“Sugar” Jennifer Nettles Written by Brandy Clark, Jessie Jo Dillon, and Jennifer Nettles A remarkable performance elevates an unremarkable song. If “Sugar” given a perfunctory performance by a lesser vocalist, I might not enjoy it at all. It’s a bit fluffy, especially for a Brandy Clark co-write. The chorus is a tad repetitive, and I’m tempted to poke a stick at its use of the “sugar and spice and everything nice” cliché.
Articles by Ben Foster
Some cover songs pale in comparison to previous incarnations. Other attempts may come across as competent but disposable. But every now and then, a cover song comes along that just might rival or even replace the original in my listening rotation. What are your top five cover songs that you like better than the original? Here’s my list: 1. Dixie Chicks, “Landslide” (Fleetwood Mac) 2. Linda Ronstadt, “Blue Bayou” (Roy Orbison) 3. Alison Krauss & Union Station, “When You Say Nothing At All” (Keith Whitley) 4. Jo Dee Messina, “Lesson in Leavin’” (Dottie West) 5. Pam Tillis, “When You Walk in the Room” (Jackie DeShannon)
This week in 1792, Kentucky became the fifteenth state to join the union. It’s also the state that two Country Universe writers – Jonathan Keefe and myself – call home. Kentucky is well known as the home of bluegrass music, but our state’s rich musical heritage spans multiple genres. A wide variety of music legends hail from the bluegrass state, while its unique natural beauty and varied culture has served as inspiration for many a songwriter. Jonathan and I have put our heads together for a Country Universe Top Five that covers two topics in one. I’ve chosen my top five favorite artists from Kentucky, while he has chosen his top five favorite songs about Kentucky. Since there are plenty of eligible inclusions for both topics, this leaves plenty of room for reader discussion, so be sure to share your own choices in the comments. Ben’s Top Five Artists from Kentucky: 1. Read More
Maddie & Tae “Fly” Written by Taylor Dye, Maddie Marlow and Aaron Scherz Maddie & Tae made a big, bold, attention grabbing statement with their breakthrough hit “Girl in a Country Song”, which rocked and twanged all the way to number one while laying bare the problems with country music’s treatment of women under the bro-country regime. Wisely, the two women show an entirely different creative side with their second single, showing that they are not one-trick ponies.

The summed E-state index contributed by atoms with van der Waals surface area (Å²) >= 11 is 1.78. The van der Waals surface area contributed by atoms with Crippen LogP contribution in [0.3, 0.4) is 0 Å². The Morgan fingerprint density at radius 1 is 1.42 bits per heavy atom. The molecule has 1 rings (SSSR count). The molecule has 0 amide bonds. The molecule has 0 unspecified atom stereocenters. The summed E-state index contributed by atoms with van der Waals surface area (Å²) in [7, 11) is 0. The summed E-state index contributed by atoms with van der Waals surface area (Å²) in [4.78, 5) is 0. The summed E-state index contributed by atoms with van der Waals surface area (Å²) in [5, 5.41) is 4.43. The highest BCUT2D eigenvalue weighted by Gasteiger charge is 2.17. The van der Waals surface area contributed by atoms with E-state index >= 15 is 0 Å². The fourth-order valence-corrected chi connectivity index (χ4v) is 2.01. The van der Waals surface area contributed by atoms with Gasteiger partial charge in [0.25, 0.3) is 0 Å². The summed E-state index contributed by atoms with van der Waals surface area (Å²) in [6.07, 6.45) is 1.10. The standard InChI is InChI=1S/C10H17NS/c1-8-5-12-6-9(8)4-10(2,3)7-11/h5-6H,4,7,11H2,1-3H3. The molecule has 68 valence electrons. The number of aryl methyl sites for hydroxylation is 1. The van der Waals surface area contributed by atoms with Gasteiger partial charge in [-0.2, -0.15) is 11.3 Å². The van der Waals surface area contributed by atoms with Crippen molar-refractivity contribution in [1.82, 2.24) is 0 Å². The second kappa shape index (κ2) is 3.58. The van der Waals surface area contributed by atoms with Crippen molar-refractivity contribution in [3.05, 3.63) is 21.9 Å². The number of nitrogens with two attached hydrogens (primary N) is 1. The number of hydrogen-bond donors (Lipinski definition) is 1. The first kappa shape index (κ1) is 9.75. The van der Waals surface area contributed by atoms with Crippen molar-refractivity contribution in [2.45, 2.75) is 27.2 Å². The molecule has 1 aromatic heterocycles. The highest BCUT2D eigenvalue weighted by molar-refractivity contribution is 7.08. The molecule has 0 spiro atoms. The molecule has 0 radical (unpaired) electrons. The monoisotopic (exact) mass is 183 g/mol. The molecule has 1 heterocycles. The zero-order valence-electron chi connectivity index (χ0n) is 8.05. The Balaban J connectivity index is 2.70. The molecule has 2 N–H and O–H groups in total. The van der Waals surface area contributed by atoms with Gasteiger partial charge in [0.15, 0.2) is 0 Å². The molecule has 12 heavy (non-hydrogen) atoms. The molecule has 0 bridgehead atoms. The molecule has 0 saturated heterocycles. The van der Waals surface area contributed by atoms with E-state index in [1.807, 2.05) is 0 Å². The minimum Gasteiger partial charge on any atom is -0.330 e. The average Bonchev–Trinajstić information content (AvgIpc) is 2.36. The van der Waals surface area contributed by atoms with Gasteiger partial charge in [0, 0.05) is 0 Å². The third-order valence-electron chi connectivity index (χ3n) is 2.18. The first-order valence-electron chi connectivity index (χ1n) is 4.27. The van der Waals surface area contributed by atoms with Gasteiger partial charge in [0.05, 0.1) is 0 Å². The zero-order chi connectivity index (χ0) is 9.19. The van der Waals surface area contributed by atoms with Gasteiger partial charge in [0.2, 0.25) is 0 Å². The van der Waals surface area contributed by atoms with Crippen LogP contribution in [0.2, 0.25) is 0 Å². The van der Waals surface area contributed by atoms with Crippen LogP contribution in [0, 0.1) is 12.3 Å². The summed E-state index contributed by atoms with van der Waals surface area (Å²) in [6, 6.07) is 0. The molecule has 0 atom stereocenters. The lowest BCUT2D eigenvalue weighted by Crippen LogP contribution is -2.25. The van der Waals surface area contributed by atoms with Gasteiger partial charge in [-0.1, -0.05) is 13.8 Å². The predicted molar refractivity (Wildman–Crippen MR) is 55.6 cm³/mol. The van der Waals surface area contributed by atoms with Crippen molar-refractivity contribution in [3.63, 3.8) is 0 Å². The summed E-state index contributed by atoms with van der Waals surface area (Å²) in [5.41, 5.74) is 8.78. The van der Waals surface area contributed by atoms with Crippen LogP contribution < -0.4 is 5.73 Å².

LeAnn Rimes All-Time Greatest Hits In the eleven years since the release of LeAnn Rimes’ first Greatest Hits package, she’s certainly released enough material to fill out a second installment. But the song selections of her new All-Time Greatest Hits clearly position it as a replacement rather than a continuation, with 13 of its 20 tracks having already appeared on her original 2003 retrospective.
“Gentle On My Mind The Band Perry Written by John Hartford The Band Perry’s Grammy-winning cover of Glen Campbell’s classic “Gentle On My Mind” (the trio’s contribution to the soundtrack of the recent I’ll Be Me documentary on Campbell) is an absolute delight. It feels fresh and energetic, but you don’t get the sense that they’re going to needless lengths to modernize or reinvent it.
I discovered Country Universe in the spring of 2010 and quickly became a regular reader. At the time, Dan’s review of Miranda Lambert’s much-lauded release “The House That Built Me” was a recent post. Besides making me wish that my own ‘shameless rants’ could come out sounding half as smart and classy as Dan’s, the article raises a series of points that remain valid nearly half a decade later. “The House That Built Me” is a great record, but should it really have stood out so dramatically as such? Dan discussed the single in a way that turned the mirror back on us. Have we developed a tendency to praise or over-praise music, not on its own merits, but in comparison to the weaker material surrounding it? Perhaps it was my recent participation in Country Universe’s Best of 1994 feature which moved me to revisit this article and topic. I think about the great Read More
“Baby Be My Love Song” Easton Corbin Written by Jim Collins and Brett James Easton Corbin was a refreshing arrival at country radio when he first hit airwaves a half-decade ago, toeing the line between what was commercially viable and what was interesting with hits that brought some added warmth and personality to familiar radio tropes. He kicked off his career with an “I’m so country” song and a summer song that were both listenable and likable, even utilizing enough audible fiddle and steel for him to be tagged as a “traditionalist.” Since then he’s scored a string of radio hits with material that has been enjoyable, but not especially challenging or compelling. Is the best yet to come?
We at Country Universe are very saddened to hear that Dawn Sears passed away yesterday at age 53 after a battle with lung cancer. She is survived by her husband Kenny Sears and their daughter Tess. Born in East Grand Forks, Missouri in 1961, Sears began her country music career as a solo recording artist on Warner Bros. Records in the early nineties. Her debut album went sadly ignored by the country music mainstream, and she at first decided to leave the industry as a result. That changed when she got a call from Vince Gill inviting her to join his road band as a harmony vocalist, which led to her appearing on several of his albums as well. She is perhaps best known for her work as a vocalist for traditional country and Western swing ensemble The Time Jumpers, her husband Kenny also being a member, with whom she recorded two albums and Read More